The editors of the journal PLoS Medicine today published an editorial, “The Paradox of Mental Health: Over-Treatment and Under-Recognition.” Excerpts:
“On the one hand is over-treatment and over-medicalization of mental health issues, often fueled by a pharmaceutical industry interested in the broadening of the boundaries of “illness” and in the creation of more and wider diagnostic categories and thus markets for “selling sickness.” On the other hand exists profound under-recognition of the suffering and breadth of mental health issues affecting millions of people across geographies, which is a global problem.
Over-diagnosis in mental health risks unnecessary tests and treatment, the stigma associated with being labeled mentally ill, and the considerable costs of testing, treatment, and wasting resources that could be better utilized elsewhere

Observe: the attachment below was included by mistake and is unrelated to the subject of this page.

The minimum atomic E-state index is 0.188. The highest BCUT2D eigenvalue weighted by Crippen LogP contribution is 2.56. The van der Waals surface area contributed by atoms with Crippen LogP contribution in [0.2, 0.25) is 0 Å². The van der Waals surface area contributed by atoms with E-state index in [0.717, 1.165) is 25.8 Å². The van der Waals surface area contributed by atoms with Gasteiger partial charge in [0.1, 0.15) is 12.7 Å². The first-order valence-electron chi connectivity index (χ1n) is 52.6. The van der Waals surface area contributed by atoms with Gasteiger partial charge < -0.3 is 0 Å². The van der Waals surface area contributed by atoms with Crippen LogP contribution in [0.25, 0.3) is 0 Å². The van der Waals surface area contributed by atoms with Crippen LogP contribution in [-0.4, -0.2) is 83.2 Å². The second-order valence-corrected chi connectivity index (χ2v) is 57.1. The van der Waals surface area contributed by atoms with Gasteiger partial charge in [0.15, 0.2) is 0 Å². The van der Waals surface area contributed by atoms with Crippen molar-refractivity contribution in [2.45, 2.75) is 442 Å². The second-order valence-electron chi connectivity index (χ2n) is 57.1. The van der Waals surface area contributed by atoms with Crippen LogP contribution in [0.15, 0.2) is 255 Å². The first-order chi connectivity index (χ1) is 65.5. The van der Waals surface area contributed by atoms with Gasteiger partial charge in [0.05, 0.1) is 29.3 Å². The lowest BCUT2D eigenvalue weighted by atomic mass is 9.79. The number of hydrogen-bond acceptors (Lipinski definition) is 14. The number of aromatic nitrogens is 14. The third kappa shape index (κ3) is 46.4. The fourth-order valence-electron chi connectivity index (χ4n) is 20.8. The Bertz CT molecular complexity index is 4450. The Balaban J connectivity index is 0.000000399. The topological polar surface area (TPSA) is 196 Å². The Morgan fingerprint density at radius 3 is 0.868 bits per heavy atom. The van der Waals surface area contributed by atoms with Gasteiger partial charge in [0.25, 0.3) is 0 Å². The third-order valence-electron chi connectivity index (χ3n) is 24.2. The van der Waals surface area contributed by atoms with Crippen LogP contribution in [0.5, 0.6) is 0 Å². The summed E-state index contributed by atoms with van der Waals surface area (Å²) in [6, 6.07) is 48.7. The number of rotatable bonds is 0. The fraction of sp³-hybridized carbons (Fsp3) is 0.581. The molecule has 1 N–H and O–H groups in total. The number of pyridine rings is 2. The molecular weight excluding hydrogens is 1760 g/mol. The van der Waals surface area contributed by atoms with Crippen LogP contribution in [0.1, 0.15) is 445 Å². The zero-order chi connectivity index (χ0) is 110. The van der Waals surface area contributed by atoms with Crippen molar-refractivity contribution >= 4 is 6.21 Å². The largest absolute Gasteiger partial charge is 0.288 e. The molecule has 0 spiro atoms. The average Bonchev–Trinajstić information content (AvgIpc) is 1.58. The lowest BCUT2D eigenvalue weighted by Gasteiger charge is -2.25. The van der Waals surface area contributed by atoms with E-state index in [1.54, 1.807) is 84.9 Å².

The recent DSM-5 (psychiatry’s Diagnostic & Statistical Manual) process is a lightning rod for these concerns: this month’s update of the psychiatric diagnostic manual has been widely criticized for continuing the tradition of broadening diagnostic categories and adding new conditions that redefine more people as having mental illness and in need of pharmaceutical treatment. That decisions about DSM-5 categories are made by experts with financial ties to the industry that benefits most from a widened patient population, is particularly worrying.”
The piece lists ongoing efforts to address the topic:
“The largest challenge may be to recognize and prioritize mental health globally—with the requisite political visibility, funding, research, and attention—without reducing it to an object for disease mongering, pathologizing, and harmful over-treatment.”
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